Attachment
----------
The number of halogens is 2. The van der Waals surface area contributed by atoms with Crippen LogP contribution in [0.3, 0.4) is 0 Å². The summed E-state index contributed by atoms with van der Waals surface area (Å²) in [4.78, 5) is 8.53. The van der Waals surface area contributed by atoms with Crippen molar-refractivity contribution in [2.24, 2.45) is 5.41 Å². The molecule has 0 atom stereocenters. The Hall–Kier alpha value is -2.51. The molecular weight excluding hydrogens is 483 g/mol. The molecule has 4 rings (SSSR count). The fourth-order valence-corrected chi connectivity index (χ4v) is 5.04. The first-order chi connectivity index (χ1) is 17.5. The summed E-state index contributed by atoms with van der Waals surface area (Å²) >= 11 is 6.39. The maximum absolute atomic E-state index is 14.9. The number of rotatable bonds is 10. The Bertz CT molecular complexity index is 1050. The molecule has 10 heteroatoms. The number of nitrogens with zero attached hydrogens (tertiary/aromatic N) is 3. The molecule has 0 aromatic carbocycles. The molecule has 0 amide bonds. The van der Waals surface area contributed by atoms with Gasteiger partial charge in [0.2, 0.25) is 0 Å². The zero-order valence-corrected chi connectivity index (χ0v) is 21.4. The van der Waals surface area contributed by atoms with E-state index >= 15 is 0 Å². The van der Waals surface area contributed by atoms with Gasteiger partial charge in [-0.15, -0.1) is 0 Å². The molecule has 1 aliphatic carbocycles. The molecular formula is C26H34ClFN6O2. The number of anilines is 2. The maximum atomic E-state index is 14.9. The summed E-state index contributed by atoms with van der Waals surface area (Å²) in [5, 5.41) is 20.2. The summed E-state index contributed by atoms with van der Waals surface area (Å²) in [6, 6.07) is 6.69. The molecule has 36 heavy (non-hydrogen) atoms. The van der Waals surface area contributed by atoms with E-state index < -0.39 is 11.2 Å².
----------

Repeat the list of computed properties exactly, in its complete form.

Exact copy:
The number of halogens is 2. The van der Waals surface area contributed by atoms with Crippen LogP contribution in [0.3, 0.4) is 0 Å². The summed E-state index contributed by atoms with van der Waals surface area (Å²) in [4.78, 5) is 8.53. The van der Waals surface area contributed by atoms with Crippen molar-refractivity contribution in [2.24, 2.45) is 5.41 Å². The molecule has 0 atom stereocenters. The Hall–Kier alpha value is -2.51. The molecular weight excluding hydrogens is 483 g/mol. The molecule has 4 rings (SSSR count). The fourth-order valence-corrected chi connectivity index (χ4v) is 5.04. The first-order chi connectivity index (χ1) is 17.5. The summed E-state index contributed by atoms with van der Waals surface area (Å²) >= 11 is 6.39. The maximum absolute atomic E-state index is 14.9. The number of rotatable bonds is 10. The Bertz CT molecular complexity index is 1050. The molecule has 10 heteroatoms. The number of nitrogens with zero attached hydrogens (tertiary/aromatic N) is 3. The molecule has 0 aromatic carbocycles. The molecule has 0 amide bonds. The van der Waals surface area contributed by atoms with Gasteiger partial charge in [0.2, 0.25) is 0 Å². The zero-order valence-corrected chi connectivity index (χ0v) is 21.4. The van der Waals surface area contributed by atoms with E-state index >= 15 is 0 Å². The van der Waals surface area contributed by atoms with Gasteiger partial charge in [-0.15, -0.1) is 0 Å². The molecule has 1 aliphatic carbocycles. The molecular formula is C26H34ClFN6O2. The number of anilines is 2. The maximum atomic E-state index is 14.9. The summed E-state index contributed by atoms with van der Waals surface area (Å²) in [5, 5.41) is 20.2. The summed E-state index contributed by atoms with van der Waals surface area (Å²) in [6, 6.07) is 6.69. The molecule has 36 heavy (non-hydrogen) atoms. The van der Waals surface area contributed by atoms with E-state index < -0.39 is 11.2 Å².